There is a growing inequality at the heart of British life which politicians desperately need to address. How can we bridge the widening gulf in our society between those who benefit from being on the property ladder and those who are kept off? This is a challenge that goes to the heart of the sort of society we want to build. For pressing reasons of social justice, and economic efficiency, Britain needs to spread the benefits of ownership more widely.
But for the thousands of potential first-time buyers, whose dreams of a secure home we want to bring nearer, the reality is grim. They're caught in the great British property trap. It's become increasingly difficult for young people today to buy. The average home in the UK now costs more than £175,000. And in the past 10 years the typical deposit put down by a first-time buyer has risen from £5,500 to £24,000. It's a huge sum - simply beyond the means of many.
So more and more first-time buyers rely on support from their parents. This only entrenches unfairness. If your parents are wealthy, they can transfer some of their wealth to you, to help you acquire a home. And you can then benefit from rising property prices. But if your parents don't have easy access to wealth, then you face a growing, sometimes almost insuperable, struggle to get on the ladder.
That struggle has only been made harder by the Budget. Gordon Brown's changes to stamp duty don't begin to keep pace with inflation. Average first-time buyers paid no stamp duty in 1997; now they have to pay £1,573. On top of that, the Chancellor wants to levy a development tax on building new homes. But, centrally set and collected by the Treasury, it will provide no incentive for a community to support additional development, and it will add £9,000 to the average cost of building a home.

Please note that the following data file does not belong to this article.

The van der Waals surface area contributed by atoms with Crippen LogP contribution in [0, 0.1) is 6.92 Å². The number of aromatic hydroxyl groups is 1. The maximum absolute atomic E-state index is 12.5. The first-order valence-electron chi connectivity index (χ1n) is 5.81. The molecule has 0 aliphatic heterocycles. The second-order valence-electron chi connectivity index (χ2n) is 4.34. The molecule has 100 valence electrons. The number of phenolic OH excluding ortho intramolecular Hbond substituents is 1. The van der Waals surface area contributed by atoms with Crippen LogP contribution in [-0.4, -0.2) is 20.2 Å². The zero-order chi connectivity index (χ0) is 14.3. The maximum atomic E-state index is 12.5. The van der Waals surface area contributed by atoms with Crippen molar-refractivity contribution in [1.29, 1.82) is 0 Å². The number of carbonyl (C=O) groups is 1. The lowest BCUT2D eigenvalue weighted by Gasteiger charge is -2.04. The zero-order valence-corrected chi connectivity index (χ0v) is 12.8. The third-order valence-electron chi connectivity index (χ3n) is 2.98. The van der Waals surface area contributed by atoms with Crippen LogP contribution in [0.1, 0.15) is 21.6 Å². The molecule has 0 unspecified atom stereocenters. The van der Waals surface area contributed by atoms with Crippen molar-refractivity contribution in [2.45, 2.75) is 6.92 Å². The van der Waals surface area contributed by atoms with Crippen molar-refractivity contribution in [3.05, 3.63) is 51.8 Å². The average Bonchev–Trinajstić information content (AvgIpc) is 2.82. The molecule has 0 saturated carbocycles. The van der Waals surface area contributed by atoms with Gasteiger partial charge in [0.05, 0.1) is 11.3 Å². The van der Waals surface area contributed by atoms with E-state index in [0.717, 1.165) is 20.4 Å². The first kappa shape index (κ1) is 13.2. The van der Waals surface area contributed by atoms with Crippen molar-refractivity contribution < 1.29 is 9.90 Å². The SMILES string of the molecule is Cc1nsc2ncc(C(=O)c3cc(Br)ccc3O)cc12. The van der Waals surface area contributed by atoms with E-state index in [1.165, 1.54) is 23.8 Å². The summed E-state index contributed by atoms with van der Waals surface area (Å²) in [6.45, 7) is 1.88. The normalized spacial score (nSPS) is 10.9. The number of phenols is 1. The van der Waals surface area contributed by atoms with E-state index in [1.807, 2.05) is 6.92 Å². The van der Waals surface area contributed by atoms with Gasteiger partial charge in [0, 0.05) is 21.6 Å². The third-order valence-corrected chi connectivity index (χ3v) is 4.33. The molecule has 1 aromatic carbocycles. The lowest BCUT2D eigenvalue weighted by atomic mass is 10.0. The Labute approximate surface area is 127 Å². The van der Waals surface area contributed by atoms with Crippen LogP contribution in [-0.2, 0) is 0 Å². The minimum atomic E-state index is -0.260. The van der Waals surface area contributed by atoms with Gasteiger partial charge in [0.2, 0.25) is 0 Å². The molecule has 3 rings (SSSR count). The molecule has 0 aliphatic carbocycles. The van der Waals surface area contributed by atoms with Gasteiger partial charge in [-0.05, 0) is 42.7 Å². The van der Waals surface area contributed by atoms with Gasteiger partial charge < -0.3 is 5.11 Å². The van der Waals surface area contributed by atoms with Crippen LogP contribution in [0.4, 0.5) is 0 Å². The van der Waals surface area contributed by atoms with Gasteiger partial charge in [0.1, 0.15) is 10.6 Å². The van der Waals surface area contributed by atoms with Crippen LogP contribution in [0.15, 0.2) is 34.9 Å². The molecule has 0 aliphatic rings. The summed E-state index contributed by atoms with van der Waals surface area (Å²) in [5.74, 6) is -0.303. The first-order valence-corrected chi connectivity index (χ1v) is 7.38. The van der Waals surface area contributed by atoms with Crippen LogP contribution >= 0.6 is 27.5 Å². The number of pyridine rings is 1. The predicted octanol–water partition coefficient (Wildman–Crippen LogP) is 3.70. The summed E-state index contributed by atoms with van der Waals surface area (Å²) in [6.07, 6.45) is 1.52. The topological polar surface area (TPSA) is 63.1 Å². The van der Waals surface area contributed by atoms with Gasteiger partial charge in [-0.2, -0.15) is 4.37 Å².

And, notoriously, the Government wants compulsory Home Information Packs, costing another £1,000. These packs do nothing to help first-time buyers deal with the trials of gazumping, or the tricks played by dodgy estate agents. A Conservative government would address all these roadblocks to ownership - we'd get rid of Home Information Packs and look at all the ways in which the tax system penalises home ownership. As well as dealing with these barriers, the Conservatives would tackle the disparity between the demand for new houses and the supply. The consequences for our country are regrettable.
We still have worrying levels of homelessness in Britain, including rising levels of "hidden homelessness", with people living in hostels, bed and breakfasts, squats or with family and friends. The related problem of overcrowding, with children growing up in unsuitable surroundings, leads to poor health and lower educational attainment for future generations. And, crucially, the failure to provide an adequate number of new homes in Britain has contributed to the affordability problem. This situation is bananas. I say it's bananas because one of the problems we've faced is a system that encourages people to believe we should Build Absolutely Nothing Anywhere Near Anyone.
Our planning system doesn't give people a proper say in how their communities should grow organically. So it's not surprising that development is unpopular when it is foisted on communities; when it's unsym- pathetic to the environment; and when new houses come without roads, schools or hospitals.
We're reviewing the whole planning system to ensure that local people are more directly involved in shaping the future of their communities; there are clear rewards for welcoming new development; beauty is built into new houses; and house-building plays its part in the broader fight against climate change. Our goal is a Britain in which there are more beautiful, affordable, eco-friendly homes. And I passionately believe that everyone should have the right to own their own home, and have the chance to enhance our own environment. I think you'd have to be bananas to object to that.
David Cameron is leader of the Conservative Party